Baltimore County government catches COVID politics
For months during the pandemic, Baltimore County Executive Johnny Olszewski, a Democrat, could count on bipartisan support on the county council for extending his authority under a state of emergency, to deal with COVID-19.
But that bipartisanship crumbled during a debate Monday over whether to extend the state of emergency.
Monday’s vote, as well as a previous vote in August to extend the state of emergency, each for 30 days, were along party lines. The three Republicans on the seven-member body opposed it. The state of emergency gives Olszewski broad powers to reinstate certain COVID-related restrictions if he deemed them necessary.
Olszewski said it’s a shame COVID has become political on the county council.
“I just want to applaud those council members who continue to put science first and the health and safety of our residents first,” Olszewski said after the vote. “Our numbers have been better than many other places because this hasn’t been a political issue.”
“And they say COVID’s not political,” said Democrat Cathy Bevins following Monday night’s divided vote.
But Republican Councilman David Marks takes issue with that.
“Now it seems like some Democrats are just saying we’re political simply because we won’t go along with them.”
Marks said he has a history of working with Democrats and that his past votes for the state of emergency came at considerable political risk.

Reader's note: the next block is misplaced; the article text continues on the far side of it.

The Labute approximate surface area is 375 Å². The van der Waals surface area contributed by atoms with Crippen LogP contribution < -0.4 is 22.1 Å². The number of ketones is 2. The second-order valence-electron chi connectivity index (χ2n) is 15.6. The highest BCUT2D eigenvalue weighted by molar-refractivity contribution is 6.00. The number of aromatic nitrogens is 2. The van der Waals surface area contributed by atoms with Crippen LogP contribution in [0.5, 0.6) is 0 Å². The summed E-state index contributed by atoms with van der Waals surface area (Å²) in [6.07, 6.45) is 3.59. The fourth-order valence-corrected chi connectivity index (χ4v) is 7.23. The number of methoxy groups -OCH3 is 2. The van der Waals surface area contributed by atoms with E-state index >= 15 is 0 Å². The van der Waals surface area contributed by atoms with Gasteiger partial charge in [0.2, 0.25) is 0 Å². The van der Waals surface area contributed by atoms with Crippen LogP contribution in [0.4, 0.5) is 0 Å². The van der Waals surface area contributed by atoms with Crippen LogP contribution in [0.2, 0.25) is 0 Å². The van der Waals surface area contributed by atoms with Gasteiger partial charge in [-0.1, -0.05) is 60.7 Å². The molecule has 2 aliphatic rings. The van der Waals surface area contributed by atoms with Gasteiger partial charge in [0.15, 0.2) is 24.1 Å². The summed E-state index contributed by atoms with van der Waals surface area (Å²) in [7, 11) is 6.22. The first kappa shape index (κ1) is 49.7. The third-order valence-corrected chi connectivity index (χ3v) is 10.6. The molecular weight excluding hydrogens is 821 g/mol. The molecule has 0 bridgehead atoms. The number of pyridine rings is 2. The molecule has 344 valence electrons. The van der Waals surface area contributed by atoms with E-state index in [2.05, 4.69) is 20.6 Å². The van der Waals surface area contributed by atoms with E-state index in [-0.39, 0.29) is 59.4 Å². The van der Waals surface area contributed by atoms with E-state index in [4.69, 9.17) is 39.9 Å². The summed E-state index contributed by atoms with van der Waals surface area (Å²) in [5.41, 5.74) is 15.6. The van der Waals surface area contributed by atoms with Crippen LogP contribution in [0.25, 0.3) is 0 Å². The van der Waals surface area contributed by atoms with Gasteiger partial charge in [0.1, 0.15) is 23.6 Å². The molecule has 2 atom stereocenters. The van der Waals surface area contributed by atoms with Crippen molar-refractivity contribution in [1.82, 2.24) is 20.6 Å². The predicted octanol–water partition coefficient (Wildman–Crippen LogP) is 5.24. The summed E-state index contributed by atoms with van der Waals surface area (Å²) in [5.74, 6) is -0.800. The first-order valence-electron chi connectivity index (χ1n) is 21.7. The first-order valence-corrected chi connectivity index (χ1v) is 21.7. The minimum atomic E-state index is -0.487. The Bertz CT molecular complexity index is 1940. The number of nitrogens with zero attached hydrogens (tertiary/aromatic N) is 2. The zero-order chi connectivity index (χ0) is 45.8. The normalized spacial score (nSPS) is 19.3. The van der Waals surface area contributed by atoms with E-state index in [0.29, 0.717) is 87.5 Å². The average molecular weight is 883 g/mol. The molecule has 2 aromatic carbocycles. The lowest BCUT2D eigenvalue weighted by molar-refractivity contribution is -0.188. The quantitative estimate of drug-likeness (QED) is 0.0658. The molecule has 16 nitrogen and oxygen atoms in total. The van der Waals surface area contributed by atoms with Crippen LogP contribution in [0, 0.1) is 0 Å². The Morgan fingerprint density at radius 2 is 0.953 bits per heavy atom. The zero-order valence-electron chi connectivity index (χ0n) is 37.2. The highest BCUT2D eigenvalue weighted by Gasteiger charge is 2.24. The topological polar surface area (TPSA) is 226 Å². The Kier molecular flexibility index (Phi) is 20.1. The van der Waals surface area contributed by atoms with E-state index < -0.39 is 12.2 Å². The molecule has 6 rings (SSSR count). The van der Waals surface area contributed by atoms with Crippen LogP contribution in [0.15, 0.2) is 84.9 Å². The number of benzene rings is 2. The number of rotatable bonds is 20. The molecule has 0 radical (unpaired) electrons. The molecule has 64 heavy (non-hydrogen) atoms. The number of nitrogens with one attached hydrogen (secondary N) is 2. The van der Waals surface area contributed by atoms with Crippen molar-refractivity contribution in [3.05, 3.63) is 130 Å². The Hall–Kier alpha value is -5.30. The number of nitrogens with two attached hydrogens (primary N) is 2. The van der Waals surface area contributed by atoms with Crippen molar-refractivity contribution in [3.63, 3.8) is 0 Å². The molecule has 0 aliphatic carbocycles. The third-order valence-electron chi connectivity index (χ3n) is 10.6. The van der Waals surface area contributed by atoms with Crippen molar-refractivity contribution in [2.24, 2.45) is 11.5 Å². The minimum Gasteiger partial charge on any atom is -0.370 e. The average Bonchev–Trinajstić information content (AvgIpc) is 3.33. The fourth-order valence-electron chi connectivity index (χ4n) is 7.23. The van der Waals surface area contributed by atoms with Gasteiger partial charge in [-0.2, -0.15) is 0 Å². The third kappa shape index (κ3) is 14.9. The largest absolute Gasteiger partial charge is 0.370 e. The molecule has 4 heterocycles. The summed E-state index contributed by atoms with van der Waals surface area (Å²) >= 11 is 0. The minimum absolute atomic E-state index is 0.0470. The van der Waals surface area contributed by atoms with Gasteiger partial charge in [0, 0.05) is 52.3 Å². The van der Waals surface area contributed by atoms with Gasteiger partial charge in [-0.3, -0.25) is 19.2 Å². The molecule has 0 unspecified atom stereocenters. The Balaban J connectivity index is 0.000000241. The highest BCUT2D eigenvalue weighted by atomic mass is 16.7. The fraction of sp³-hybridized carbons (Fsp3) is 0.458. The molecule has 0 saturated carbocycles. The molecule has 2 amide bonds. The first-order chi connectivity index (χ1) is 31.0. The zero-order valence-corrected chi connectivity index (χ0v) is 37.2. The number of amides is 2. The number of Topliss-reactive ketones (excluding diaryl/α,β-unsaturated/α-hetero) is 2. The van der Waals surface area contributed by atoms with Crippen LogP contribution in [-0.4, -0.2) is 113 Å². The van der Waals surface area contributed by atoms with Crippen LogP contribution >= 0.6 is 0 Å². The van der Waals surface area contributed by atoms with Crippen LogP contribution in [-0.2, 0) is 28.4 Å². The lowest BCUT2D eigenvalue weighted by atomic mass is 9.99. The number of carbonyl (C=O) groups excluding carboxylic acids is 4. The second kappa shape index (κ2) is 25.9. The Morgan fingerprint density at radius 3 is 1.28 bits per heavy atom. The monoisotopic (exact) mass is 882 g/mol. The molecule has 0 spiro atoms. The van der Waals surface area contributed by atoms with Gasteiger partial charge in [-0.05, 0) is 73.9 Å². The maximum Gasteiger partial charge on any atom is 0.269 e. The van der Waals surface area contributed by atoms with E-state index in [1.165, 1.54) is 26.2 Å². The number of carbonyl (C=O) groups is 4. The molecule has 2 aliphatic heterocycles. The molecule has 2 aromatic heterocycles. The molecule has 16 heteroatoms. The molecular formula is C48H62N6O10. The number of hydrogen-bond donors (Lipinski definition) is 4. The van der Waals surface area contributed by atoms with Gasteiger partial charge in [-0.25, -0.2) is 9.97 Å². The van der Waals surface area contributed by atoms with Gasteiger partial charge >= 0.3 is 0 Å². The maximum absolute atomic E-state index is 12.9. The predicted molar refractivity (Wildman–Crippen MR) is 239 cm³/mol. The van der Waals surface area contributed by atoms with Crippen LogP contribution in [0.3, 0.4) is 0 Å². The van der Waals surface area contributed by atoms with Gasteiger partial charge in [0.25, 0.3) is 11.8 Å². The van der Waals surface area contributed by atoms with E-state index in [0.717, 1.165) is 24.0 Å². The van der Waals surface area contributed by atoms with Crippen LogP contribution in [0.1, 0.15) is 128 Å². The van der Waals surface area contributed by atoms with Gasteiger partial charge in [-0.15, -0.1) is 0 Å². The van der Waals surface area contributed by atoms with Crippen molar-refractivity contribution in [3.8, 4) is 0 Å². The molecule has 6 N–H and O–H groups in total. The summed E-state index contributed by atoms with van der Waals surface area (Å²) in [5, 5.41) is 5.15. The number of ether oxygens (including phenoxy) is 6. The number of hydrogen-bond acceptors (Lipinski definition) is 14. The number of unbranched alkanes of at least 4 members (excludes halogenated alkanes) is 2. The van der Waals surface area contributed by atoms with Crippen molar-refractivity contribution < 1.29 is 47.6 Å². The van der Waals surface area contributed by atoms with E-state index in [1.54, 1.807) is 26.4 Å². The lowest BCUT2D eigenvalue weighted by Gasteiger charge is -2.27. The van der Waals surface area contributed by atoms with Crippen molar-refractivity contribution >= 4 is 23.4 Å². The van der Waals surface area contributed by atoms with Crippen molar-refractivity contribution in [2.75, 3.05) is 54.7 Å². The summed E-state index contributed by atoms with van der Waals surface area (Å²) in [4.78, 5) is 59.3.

He says he voted no because the COVID numbers, like transmission rates, have fallen. The county’s positivity rate is at 3.75%.
“Certainly, the Republicans are not the ones out there claiming politics,” Marks said. “Republicans have laid out very good arguments for why our current strategy’s working and we don’t need to have a state of emergency.”
Republican Councilman Todd Crandell said in a statement the state of emergency is not a partisan issue for him either.
John Dedie, a political science professor at the Community College of Baltimore County, said there are politics on both sides, and what’s happening in Baltimore County now is a microcosm of what’s playing out in localities across the country. Republicans are more likely to want to back off from restrictive measures. Democrats are more cautious.
“They’re taking an attitude of better to err on the side of caution rather than throw all caution to the wind because if something goes wrong, they have to own it,” Dedie said.
A recent Pew Research Center poll lays out what political leaders are hearing from their constituents. 80% of Democrats surveyed see the COVID outbreak as a major threat to health. Among Republicans, it’s fewer than 40%.
During a county council public hearing, several speakers, including Katie Kimball, said they didn’t want any more shutdowns or restrictions.
“We see the state of emergency as a money grab for federal funding and a power grab so Johnny [Olszewski] can mandate what he pleases without due process in the legislature,” she said.
Under the county charter, the county executive can issue executive orders to protect the health, safety and welfare of county residents. That broad language makes some nervous about what might be to come. But Baltimore County Attorney James Benjamin said the state of emergency cannot be a power grab.
“Constitutional rights have to be considered as well to make sure there’s not an infringement on a person’s rights.”
Benjamin said the declaration is being used so the county can spend money more quickly on COVID.
“The state of emergency allows for procurement measures to be heard and addressed and resolved in a much quicker fashion,” Benjamin said.
Last month, Olszewski also used an executive order to help restaurants and bars continue to offer outdoor dining.
Meanwhile, Republican Councilman Marks is calling for a “cooling off of rhetoric on all sides” surrounding the state of emergency. That likely will be put to the test in about a month when the current state of emergency runs out.